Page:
But network executives have continued to complain that Nielsen doesn't measure their audiences accurately. In May, Nielsen fanned those worries when it told networks that some people in Nielsen households hadn't been following instructions to push buttons that register who in a household is actually watching TV, possibly depressing its viewer estimates.

The new coalition is also an effort to address the growing use of the Web and mobile devices to watch TV, say people familiar with the matter. Nielsen and other firms track some of that activity, but network executives have argued that a lack of standardization has hindered their ability to make money on new ways their shows are being seen.

The plans were reported earlier by the Financial Times.

Advertisers in the group include Procter & Gamble Co., Unilever, Dell and AT&T Inc., people familiar with the matter said. Advertising firms including WPP PLC's GroupM and Publicis Groupe SA's Starcom Mediavest are also participating in the group, those people said.

NBC Universal has been one of central proponents of the coalition, say some people familiar with the matter. Jeff Zucker, the company's chief executive, reached out to major advertisers such Unilever and ad buying giants such as Starcom Mediavest earlier this year about a forming some sort of alliance to find a new ways to measure viewership across different media, some of these people say.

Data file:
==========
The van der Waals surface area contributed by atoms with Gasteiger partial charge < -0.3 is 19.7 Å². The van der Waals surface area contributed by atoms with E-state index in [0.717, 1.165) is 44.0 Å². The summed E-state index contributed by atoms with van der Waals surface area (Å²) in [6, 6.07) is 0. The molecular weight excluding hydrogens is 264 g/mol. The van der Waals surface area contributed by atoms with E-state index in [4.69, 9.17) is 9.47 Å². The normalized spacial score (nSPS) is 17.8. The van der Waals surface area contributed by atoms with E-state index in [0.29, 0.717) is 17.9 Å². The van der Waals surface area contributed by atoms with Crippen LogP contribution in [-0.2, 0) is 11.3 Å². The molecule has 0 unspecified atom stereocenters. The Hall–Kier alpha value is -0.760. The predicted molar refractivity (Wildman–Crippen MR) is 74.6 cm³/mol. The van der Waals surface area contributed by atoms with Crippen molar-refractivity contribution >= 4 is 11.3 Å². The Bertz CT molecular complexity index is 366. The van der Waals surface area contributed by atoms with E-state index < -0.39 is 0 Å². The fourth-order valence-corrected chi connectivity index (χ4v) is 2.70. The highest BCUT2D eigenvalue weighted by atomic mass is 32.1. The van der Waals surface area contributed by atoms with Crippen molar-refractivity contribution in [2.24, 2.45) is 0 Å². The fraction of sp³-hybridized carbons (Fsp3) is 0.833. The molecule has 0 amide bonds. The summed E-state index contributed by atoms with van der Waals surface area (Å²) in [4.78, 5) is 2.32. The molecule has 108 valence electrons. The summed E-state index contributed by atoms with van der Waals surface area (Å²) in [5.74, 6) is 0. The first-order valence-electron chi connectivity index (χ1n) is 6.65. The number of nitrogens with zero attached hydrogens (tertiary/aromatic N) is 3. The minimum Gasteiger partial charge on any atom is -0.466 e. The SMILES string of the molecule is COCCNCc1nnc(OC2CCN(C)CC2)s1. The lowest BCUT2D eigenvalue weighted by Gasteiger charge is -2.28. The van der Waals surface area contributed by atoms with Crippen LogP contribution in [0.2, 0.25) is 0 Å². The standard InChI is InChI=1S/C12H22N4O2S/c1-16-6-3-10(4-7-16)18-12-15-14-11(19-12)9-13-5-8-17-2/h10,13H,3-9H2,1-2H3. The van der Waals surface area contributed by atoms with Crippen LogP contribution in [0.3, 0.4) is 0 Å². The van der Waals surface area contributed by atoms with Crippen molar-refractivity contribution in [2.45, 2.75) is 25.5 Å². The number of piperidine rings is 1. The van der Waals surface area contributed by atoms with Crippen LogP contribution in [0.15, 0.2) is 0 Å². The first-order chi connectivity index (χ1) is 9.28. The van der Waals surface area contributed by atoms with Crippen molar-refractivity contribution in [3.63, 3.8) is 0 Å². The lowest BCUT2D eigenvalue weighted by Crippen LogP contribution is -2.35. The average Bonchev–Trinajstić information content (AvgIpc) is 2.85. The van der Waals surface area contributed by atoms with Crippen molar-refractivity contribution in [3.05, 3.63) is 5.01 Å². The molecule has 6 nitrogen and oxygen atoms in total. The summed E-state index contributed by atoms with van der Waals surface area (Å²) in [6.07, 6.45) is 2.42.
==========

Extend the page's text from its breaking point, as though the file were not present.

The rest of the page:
Last year, in a bid to promote its broadcasts of the Beijing Olympics, the company also cobbled together a group of measurement companies to tally the event's audience across various media, including video-on-demand, TV, cell phones and the Web.

"Management said to me we have to figure out a way to go beyond Nielsen to measure this stuff," Alan Wurtzel, NBC Universal's president of research and media development, said at the time.

The agreement to create the coalition itself has yet to be finalized, according to some people familiar with the matter. The companies had been set to announce it in early August, and a press release announcing the effort has been readied, these people said. But that plan has been delayed, in part as lawyers review the project for possible anti-trust or collusion concerns because so many competitors are involved, according to two people familiar with the matter.

Other people cited the difficulty in coordinating such a large number of participants as a reason for the delay.

Over the past few years, Nielsen's grip on the media-measurement business has loosened somewhat. Companies such as WPP's TNS Media Intelligence and TiVo Inc. have started offering advertisers and network more granular data on TV viewing by using data from cable set-top boxes. Some of the services can estimate how many people are watching in different parts of a commercial break.